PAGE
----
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Native Columbine Now in Community

Native columbine

Native columbine

Even though I am a day late for Wildflower Wednesday, I wanted to show off my native columbine, Aquilegia canadensis. I bought this last spring from Polly French in Shelburne Falls. She has been propagating wildflowers for many years to fund her conservation efforts, but this year she realized it was time to put the propagation beds to bed. Because of her there are many, mostly spring blooming native plants in gardens throughout  our hill  towns. I had never seen this color combination before I visited Polly’s garden. It is not fancy like the garden hat hybrids, but it is so unassuming and charming. It is growing strongly and has even seeded itself. Soon there will be a little community.

Columbine

Columbine

This columbine (not quite open today) was given to me many years ago by a dear friend. It has been moved here and there, but now, under the Mothlight hydrangea it has created a whole community of columbines. It seems to have found this shady, well drained site to its liking.

The name Aquilegia comes from the Latin aquila for  eagle because to some the flower looks like eagle talons. Of course, some think the flower looks like a jester’s cap and bells, making it a symbol for foolishness. Long tongued insects search for nectar in  those long spurs or tubes with the golden stamens.  For me the this modest native columbine which looks so fragile, is sturdy and lighthearted. I like the idea that it might be the cap of a very pretty jester.

 

Chicory – Roadside Plant in Country and City

Chicory – Cichorium intybus

I remember chicory as a common flower of vacant lots and streetside  hellstrips of my urban childhood. It seems odd to me that I see it so rarely now that I live in the country where my town  has lots of dirt roads, and where even the paved roads are edged by sandy soil and woodlands or fields.

I’ve always loved the  blue flowers of chicory, and I did know that the roots were sometimes dried and ground and used as a coffee substitute.  I didn’t know that root chicory was Cichorium intybus var. sativum. Of course, chicory leaves are also edible, but are not to be confused with the salad green sold as chicory but which is really witlof or Belgian endive. Neither is it what the Italians call radicchio

I was delighted to find this little clump of chicory with its beautiful blue flowers blooming in the parking lot where I left my car yesterday afternoon. This is my childhood memory of a tough, beautiful flower blooming in a less  than beautiful spot. This is a flower that could catch a young child’s imagination, blooming where no flower could be expected.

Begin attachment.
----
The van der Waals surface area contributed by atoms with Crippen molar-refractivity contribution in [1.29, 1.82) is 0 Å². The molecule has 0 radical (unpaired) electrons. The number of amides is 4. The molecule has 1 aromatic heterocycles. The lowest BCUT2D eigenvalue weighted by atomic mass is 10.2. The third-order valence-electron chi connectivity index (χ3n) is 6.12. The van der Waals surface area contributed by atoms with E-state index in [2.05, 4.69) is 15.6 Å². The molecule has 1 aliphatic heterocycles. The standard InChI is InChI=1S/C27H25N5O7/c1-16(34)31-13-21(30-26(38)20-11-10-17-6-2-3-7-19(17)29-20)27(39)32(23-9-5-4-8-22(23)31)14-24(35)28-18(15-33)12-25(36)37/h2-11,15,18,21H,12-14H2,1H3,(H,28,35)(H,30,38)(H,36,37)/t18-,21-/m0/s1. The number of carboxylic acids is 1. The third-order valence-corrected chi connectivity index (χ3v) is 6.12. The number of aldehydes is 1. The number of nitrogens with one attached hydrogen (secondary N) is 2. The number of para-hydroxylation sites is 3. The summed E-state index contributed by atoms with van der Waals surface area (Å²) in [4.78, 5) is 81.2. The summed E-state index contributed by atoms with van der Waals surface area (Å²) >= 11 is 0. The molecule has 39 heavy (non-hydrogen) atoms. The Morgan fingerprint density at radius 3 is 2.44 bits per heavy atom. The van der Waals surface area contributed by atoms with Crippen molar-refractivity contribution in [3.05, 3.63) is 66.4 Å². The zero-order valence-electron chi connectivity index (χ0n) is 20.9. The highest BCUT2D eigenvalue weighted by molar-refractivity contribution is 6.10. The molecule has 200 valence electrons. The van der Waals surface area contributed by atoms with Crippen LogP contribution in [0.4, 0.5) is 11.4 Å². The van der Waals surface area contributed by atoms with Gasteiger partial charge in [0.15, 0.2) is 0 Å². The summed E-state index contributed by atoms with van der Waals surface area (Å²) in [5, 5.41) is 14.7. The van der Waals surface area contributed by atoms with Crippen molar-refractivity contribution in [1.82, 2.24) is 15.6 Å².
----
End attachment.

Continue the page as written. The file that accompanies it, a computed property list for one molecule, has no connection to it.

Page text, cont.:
To hear stories of more wildflowers click here.  Thank you Gail, for hosting Wildflower Wednesday.

 

Asters for Wildflower Wednesday

Aster patens

Right now the roadsides in our area are blooming with the late purple aster, Aster patens.  I think I have identified this aster properly, although as you can see the color of the blossoms is NOT deep blue violet. The crooked stem aster, Aster prenanthoides, has the more accurate ‘pale violet’ flowers, but not the crooked stem or teeth on the leaves. Can anyone give me a better ID?

Thank you Gail at Clay and Limestone for hosting Wildflower Wednesday.

Another Dandelion?

Fall Dandelion - Leontodon autumnalis

This blog is named for the common weed, dandelion or Taraxacum officinale. In the spring my lawn is covered with dandelions. I have learned not to use the lawn clippings from that season  as mulch because I put dandelions in my perennial beds.  Sometimes I don’t even put those clippings with lots of dandelions gone to see in the compost. I am not sure my compost pile gets hot enough to kill those seeds.

Now my lawn is dotted with a smaller yellow flower.  I had been thinking this was hawkweed, but when I actually checked with my Peterson’s Guide to Wildflowers, I realized that this yellow flower is another dandelion, the fall dandelion, sometimes called false dandelion, but it is in another family. Its proper name is Leontodon autumnalis.

Like the familiar spring dandelion, the fall dandelion has a rosette of toothed leaves, but they are very narrow. The name Leontodon refer to the toothed leaves, as dent de lion (teeth of the lion) refer to the dandelion’s leaves. The rosette appears in the spring; in the fall a wiry stem appears very quickly. It will grow between 5 to 15 inches, but it does not have the milky sap of the dandelion.

The shaggy flower looks like a miniature dandelion blossom, but the underside of the petals are a rusty red.  I was happy to learn that I am not the only person who has ever mistaken the fall dandelion for hawkweed.  I used to have the orange hawkweed (Hieracium aurentiacum, yet another family) in my lawn, but it has disappeared.

From the photograph with this post you can see my lawn is not fine turf.  Some might call it a typical weedy patch. I prefer to think of it as a flowery mead, with a whole series of flowers appearing in their season, violets, ground ivy, and lots of clover.

If it weren’t for Gail over at Clay and Limestone and Wildflower Wednesday I would probably not have done this bit of research to identify the wildflowers all over my lawn. Thanks, Gail.